The particular squid in question is Loligo bleekeri--whoops, I mean Doryteuthis bleekeri--er, I mean Heterololigo bleekeri. Taxonomists*, can we please get this species complex sorted out??
ANYWAY, as is common in loliginid squids, male bleekeri come in two flavors: consorts and sneakers. Consorts are larger and engage in all the classic male mating behaviors: competing with each other for female attention, inserting spermatophores inside the female's body, and guarding her after mating.
Sneaker males are smaller and don't bother with any of that stuff. They're drive-by maters. They jet in, drop spermatophores on the female's skin, and jet off again.
You'll notice I'm using a long fancy word instead of just saying sperm. That's because squids (and octopuses and all other cephalopods) package their sperm up before passing it from male to female. These packages (each of which contains billions of sperm) are called spermatophores, and they break open at the right time, allowing the sperm inside to do their fertilizing duty.
In the case of consort males, who left spermatophores inside the female's body, their sperm springs into action as soon as the female's eggs start oozing out of her oviducts. That's internal fertilization. But in the case of sneaker males, their sperm doesn't get to touch the eggs until they're already outside her body, having passed by the consort's sperm. That's external fertilization. Seems crazy, but apparently they still have a fighting chance, because eggs do get fertilized by both consorts and sneakers.
This curious system raises a lot of questions. Why do both strategies work? Do the sperm from consorts and sneakers compete with each other? And what makes a male a consort or a sneaker, anyway?
You might guess that younger, smaller males act as sneakers until they grow big enough to duke it out, then they switch to being consorts. But the authors of the study that's been causing all the media hullaballo call such a transition "unlikely". (They don't cite a source, however, which seems odd.) Supposing they're right, one has to wonder: Is it genetic--are some squid born consorts and others born sneakers? Or is it environmental? Or simply a personal squid preference?
Whatever it is, it has to be pretty fundamental. As it turns out, consorts and sneakers differ in more than just body size. They also make differently sized spermatophores AND sperm. Wacky!
The difference in spermatophores was discovered back in 2007 by a couple of Japanese squid researchers named Iwata and Sakurai. Consort males, they found, produced larger spermatophores than sneaker males. But although consorts' bodies and spermatophores are bigger, when it comes to sperm--where the rubber meets the road, if you'll pardon the expression--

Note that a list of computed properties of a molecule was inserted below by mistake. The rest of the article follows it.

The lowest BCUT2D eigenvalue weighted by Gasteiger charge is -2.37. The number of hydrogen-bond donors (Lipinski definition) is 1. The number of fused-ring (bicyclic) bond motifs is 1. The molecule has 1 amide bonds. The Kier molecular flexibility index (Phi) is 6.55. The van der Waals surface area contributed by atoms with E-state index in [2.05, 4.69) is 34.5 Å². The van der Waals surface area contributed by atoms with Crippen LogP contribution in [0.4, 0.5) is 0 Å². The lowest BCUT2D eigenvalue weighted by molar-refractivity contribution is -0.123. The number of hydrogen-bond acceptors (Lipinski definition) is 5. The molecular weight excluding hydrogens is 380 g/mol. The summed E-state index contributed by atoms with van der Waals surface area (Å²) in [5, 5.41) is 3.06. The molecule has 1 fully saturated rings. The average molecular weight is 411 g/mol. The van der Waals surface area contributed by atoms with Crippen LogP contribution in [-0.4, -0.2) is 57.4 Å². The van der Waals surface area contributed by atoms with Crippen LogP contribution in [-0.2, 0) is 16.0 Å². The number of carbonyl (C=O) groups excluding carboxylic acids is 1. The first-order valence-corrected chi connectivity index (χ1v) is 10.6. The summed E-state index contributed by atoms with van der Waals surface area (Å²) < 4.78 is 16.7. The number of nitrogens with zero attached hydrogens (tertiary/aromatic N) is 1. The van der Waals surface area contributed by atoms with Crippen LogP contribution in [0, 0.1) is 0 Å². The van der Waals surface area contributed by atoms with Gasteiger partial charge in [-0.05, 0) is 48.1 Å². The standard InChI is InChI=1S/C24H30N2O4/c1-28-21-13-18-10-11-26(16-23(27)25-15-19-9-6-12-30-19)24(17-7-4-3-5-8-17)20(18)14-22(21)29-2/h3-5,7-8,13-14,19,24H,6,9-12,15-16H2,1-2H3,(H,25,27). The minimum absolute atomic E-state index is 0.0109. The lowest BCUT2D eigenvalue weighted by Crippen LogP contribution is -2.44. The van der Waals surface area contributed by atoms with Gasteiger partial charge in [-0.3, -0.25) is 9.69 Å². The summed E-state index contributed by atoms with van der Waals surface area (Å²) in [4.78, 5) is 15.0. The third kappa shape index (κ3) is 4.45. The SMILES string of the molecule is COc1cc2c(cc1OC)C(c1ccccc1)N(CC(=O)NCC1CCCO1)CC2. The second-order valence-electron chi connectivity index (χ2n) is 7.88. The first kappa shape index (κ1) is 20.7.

Sneaker males make bigger sperm.
That was the discovery made by Iwata, and published in BMC Evolutionary Biology four years after his spermatophore paper, which has all the science news sites abuzz. I'm delighted to see something this weird make big headlines, and I think it is legitimately a very cool study, but don't take my word for it. The BMC in the journal title stands for BioMed Central, which is an Open Access Publisher, so you can read the whole article for yourself. Yay open access!
This is the first time that physically different kinds of sperm, associated with different mating tactics (consort and sneaker), have been described within a single species. Plenty of other animals have "alternative mating tactics" in which males employ one of two or several strategies to pass their genes on. But none of these other species has such a difference between sperm.
So--why bleekeri? What makes it special? The authors think that the key lies in where the sperm meets the egg. Although males of other species employ various mating tactics, when it comes to actual fertilization, it always happens in the same place, either internal (for some species) or external (for other species). But in bleekeri, the two different strategies actually result in fertilization in two different places: internal (for the consorts) and external (for the sneakers).
Since the inside of the female's body is a radically different environment than outside in the open ocean, they suspect that it must be better to have small sperm for internal fertilization and large sperm for external fertilization.
But why? (Being a good scientist is basically the same as being a whiny child, repeating "but whyyyyyy?" over and over again.)
The authors have this to say: "At the moment the mechanisms by which sperm polymorphism has evolved remain elusive."
That means: we don't know. Yet. I'm certainly looking forward to the next Iwata paper!
Iwata, Y., Shaw, P., Fujiwara, E., Shiba, K., Kakiuchi, Y.,&Hirohashi, N. (2011). Why small males have big sperm: dimorphic squid sperm linked to alternative mating behaviours BMC Evolutionary Biology, 11 (1) DOI: 10.1186/1471-2148-11-236
* Taxonomists? Hello? Anyone? . . . Oh right, we don't make taxonomists anymore. Sigh.